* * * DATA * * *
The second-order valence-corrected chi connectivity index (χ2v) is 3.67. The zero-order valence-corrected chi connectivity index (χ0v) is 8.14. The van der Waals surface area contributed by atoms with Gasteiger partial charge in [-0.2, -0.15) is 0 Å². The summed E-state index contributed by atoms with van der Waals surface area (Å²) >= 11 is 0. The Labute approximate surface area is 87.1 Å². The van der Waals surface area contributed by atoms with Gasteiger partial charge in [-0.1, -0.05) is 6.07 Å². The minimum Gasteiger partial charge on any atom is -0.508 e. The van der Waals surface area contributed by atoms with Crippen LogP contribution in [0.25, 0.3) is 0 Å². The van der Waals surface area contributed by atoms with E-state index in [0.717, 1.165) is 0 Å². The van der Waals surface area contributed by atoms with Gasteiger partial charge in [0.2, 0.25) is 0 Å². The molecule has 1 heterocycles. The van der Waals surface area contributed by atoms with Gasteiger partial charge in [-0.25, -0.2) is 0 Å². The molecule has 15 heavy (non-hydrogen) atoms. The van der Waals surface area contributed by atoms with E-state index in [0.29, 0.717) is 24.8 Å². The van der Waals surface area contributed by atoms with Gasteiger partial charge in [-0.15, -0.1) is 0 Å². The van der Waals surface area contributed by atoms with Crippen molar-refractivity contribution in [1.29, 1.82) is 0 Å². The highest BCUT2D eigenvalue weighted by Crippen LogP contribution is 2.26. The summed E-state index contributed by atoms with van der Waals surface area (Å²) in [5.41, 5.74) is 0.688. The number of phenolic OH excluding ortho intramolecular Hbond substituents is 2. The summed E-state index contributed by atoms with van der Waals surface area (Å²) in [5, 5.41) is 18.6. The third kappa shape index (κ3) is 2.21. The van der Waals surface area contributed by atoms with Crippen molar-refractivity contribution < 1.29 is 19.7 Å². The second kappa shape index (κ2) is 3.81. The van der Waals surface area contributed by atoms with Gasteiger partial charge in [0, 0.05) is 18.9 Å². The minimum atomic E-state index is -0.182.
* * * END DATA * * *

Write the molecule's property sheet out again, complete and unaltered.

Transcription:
The second-order valence-corrected chi connectivity index (χ2v) is 3.67. The zero-order valence-corrected chi connectivity index (χ0v) is 8.14. The van der Waals surface area contributed by atoms with Gasteiger partial charge in [-0.2, -0.15) is 0 Å². The summed E-state index contributed by atoms with van der Waals surface area (Å²) >= 11 is 0. The Labute approximate surface area is 87.1 Å². The van der Waals surface area contributed by atoms with Gasteiger partial charge in [-0.1, -0.05) is 6.07 Å². The minimum Gasteiger partial charge on any atom is -0.508 e. The van der Waals surface area contributed by atoms with Crippen LogP contribution in [0.25, 0.3) is 0 Å². The van der Waals surface area contributed by atoms with E-state index in [0.717, 1.165) is 0 Å². The van der Waals surface area contributed by atoms with Gasteiger partial charge in [0.2, 0.25) is 0 Å². The molecule has 1 heterocycles. The van der Waals surface area contributed by atoms with Gasteiger partial charge in [-0.25, -0.2) is 0 Å². The molecule has 15 heavy (non-hydrogen) atoms. The van der Waals surface area contributed by atoms with E-state index in [0.29, 0.717) is 24.8 Å². The van der Waals surface area contributed by atoms with Gasteiger partial charge in [-0.15, -0.1) is 0 Å². The van der Waals surface area contributed by atoms with Crippen molar-refractivity contribution in [1.29, 1.82) is 0 Å². The highest BCUT2D eigenvalue weighted by Crippen LogP contribution is 2.26. The summed E-state index contributed by atoms with van der Waals surface area (Å²) in [5.41, 5.74) is 0.688. The number of phenolic OH excluding ortho intramolecular Hbond substituents is 2. The summed E-state index contributed by atoms with van der Waals surface area (Å²) in [5, 5.41) is 18.6. The third kappa shape index (κ3) is 2.21. The van der Waals surface area contributed by atoms with Crippen molar-refractivity contribution < 1.29 is 19.7 Å². The second kappa shape index (κ2) is 3.81. The van der Waals surface area contributed by atoms with Gasteiger partial charge in [0, 0.05) is 18.9 Å². The minimum atomic E-state index is -0.182.